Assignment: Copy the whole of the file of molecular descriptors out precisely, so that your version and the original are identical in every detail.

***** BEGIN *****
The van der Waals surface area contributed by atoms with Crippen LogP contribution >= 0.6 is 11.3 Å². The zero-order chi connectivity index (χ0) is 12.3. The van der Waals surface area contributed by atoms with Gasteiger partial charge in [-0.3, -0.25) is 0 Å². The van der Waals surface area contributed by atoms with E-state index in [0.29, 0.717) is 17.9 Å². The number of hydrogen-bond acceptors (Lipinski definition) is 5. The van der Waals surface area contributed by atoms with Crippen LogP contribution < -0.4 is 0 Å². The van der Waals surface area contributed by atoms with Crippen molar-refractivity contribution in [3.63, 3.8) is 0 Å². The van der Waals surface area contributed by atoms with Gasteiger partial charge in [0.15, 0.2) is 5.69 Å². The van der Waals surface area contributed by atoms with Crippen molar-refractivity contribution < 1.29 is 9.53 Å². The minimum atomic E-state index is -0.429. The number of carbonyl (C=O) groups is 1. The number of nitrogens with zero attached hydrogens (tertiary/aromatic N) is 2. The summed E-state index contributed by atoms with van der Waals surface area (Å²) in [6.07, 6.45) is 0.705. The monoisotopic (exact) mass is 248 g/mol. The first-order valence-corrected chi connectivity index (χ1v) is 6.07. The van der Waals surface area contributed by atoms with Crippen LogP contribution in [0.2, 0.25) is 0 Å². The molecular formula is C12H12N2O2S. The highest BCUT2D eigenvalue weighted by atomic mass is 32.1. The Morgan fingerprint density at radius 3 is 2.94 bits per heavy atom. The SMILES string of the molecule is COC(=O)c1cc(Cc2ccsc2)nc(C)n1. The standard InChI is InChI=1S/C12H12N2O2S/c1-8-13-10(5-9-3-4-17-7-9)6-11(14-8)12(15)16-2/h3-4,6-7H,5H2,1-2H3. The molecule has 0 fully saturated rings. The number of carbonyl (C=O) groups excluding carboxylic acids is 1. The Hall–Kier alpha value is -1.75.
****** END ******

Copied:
The van der Waals surface area contributed by atoms with Crippen LogP contribution >= 0.6 is 11.3 Å². The zero-order chi connectivity index (χ0) is 12.3. The van der Waals surface area contributed by atoms with Gasteiger partial charge in [-0.3, -0.25) is 0 Å². The van der Waals surface area contributed by atoms with E-state index in [0.29, 0.717) is 17.9 Å². The number of hydrogen-bond acceptors (Lipinski definition) is 5. The van der Waals surface area contributed by atoms with Crippen LogP contribution < -0.4 is 0 Å². The van der Waals surface area contributed by atoms with Crippen molar-refractivity contribution in [3.63, 3.8) is 0 Å². The van der Waals surface area contributed by atoms with Gasteiger partial charge in [0.15, 0.2) is 5.69 Å². The van der Waals surface area contributed by atoms with Crippen molar-refractivity contribution < 1.29 is 9.53 Å². The minimum atomic E-state index is -0.429. The number of carbonyl (C=O) groups is 1. The number of nitrogens with zero attached hydrogens (tertiary/aromatic N) is 2. The summed E-state index contributed by atoms with van der Waals surface area (Å²) in [6.07, 6.45) is 0.705. The monoisotopic (exact) mass is 248 g/mol. The first-order valence-corrected chi connectivity index (χ1v) is 6.07. The van der Waals surface area contributed by atoms with Crippen LogP contribution in [0.2, 0.25) is 0 Å². The molecular formula is C12H12N2O2S. The highest BCUT2D eigenvalue weighted by atomic mass is 32.1. The Morgan fingerprint density at radius 3 is 2.94 bits per heavy atom. The SMILES string of the molecule is COC(=O)c1cc(Cc2ccsc2)nc(C)n1. The standard InChI is InChI=1S/C12H12N2O2S/c1-8-13-10(5-9-3-4-17-7-9)6-11(14-8)12(15)16-2/h3-4,6-7H,5H2,1-2H3. The molecule has 0 fully saturated rings. The number of carbonyl (C=O) groups excluding carboxylic acids is 1. The Hall–Kier alpha value is -1.75.